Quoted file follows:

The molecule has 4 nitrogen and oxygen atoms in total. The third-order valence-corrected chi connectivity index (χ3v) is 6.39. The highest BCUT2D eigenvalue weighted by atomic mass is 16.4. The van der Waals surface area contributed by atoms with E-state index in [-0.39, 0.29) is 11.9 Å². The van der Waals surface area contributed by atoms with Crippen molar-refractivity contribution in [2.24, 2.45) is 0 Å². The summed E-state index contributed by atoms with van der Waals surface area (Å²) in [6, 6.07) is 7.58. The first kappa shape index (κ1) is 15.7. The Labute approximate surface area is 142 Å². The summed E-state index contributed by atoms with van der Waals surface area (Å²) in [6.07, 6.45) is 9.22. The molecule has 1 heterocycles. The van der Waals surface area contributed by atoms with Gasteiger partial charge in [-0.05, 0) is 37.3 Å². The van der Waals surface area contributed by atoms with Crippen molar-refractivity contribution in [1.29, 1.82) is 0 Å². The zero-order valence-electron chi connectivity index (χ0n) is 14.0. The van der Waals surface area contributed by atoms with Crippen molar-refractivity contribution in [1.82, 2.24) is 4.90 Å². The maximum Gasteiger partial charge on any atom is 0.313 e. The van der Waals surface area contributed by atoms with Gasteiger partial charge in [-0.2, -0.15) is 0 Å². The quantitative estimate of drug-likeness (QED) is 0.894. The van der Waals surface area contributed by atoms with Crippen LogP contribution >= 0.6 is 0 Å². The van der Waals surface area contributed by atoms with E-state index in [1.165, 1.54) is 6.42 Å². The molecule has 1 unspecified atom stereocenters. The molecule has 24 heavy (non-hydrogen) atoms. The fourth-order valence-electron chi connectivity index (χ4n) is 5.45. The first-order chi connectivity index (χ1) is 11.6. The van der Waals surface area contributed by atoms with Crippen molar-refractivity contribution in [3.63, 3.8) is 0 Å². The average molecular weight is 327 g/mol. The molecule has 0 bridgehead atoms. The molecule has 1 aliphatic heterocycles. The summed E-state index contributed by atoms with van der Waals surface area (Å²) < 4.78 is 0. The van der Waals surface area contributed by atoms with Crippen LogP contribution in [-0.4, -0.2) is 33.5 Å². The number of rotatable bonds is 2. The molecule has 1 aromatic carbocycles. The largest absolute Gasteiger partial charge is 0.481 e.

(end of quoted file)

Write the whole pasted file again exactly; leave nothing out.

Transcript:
The molecule has 4 nitrogen and oxygen atoms in total. The third-order valence-corrected chi connectivity index (χ3v) is 6.39. The highest BCUT2D eigenvalue weighted by atomic mass is 16.4. The van der Waals surface area contributed by atoms with E-state index in [-0.39, 0.29) is 11.9 Å². The van der Waals surface area contributed by atoms with Crippen molar-refractivity contribution in [2.24, 2.45) is 0 Å². The summed E-state index contributed by atoms with van der Waals surface area (Å²) in [6, 6.07) is 7.58. The first kappa shape index (κ1) is 15.7. The Labute approximate surface area is 142 Å². The summed E-state index contributed by atoms with van der Waals surface area (Å²) in [6.07, 6.45) is 9.22. The molecule has 1 heterocycles. The van der Waals surface area contributed by atoms with Gasteiger partial charge in [-0.05, 0) is 37.3 Å². The van der Waals surface area contributed by atoms with Crippen molar-refractivity contribution in [1.29, 1.82) is 0 Å². The zero-order valence-electron chi connectivity index (χ0n) is 14.0. The van der Waals surface area contributed by atoms with Crippen molar-refractivity contribution in [1.82, 2.24) is 4.90 Å². The maximum Gasteiger partial charge on any atom is 0.313 e. The van der Waals surface area contributed by atoms with Gasteiger partial charge in [-0.2, -0.15) is 0 Å². The quantitative estimate of drug-likeness (QED) is 0.894. The van der Waals surface area contributed by atoms with Crippen LogP contribution >= 0.6 is 0 Å². The van der Waals surface area contributed by atoms with E-state index in [1.165, 1.54) is 6.42 Å². The molecule has 1 unspecified atom stereocenters. The molecule has 24 heavy (non-hydrogen) atoms. The fourth-order valence-electron chi connectivity index (χ4n) is 5.45. The first-order chi connectivity index (χ1) is 11.6. The van der Waals surface area contributed by atoms with Crippen molar-refractivity contribution in [3.63, 3.8) is 0 Å². The average molecular weight is 327 g/mol. The molecule has 0 bridgehead atoms. The molecule has 1 aliphatic heterocycles. The summed E-state index contributed by atoms with van der Waals surface area (Å²) < 4.78 is 0. The van der Waals surface area contributed by atoms with Crippen LogP contribution in [-0.4, -0.2) is 33.5 Å². The number of rotatable bonds is 2. The molecule has 1 aromatic carbocycles. The largest absolute Gasteiger partial charge is 0.481 e.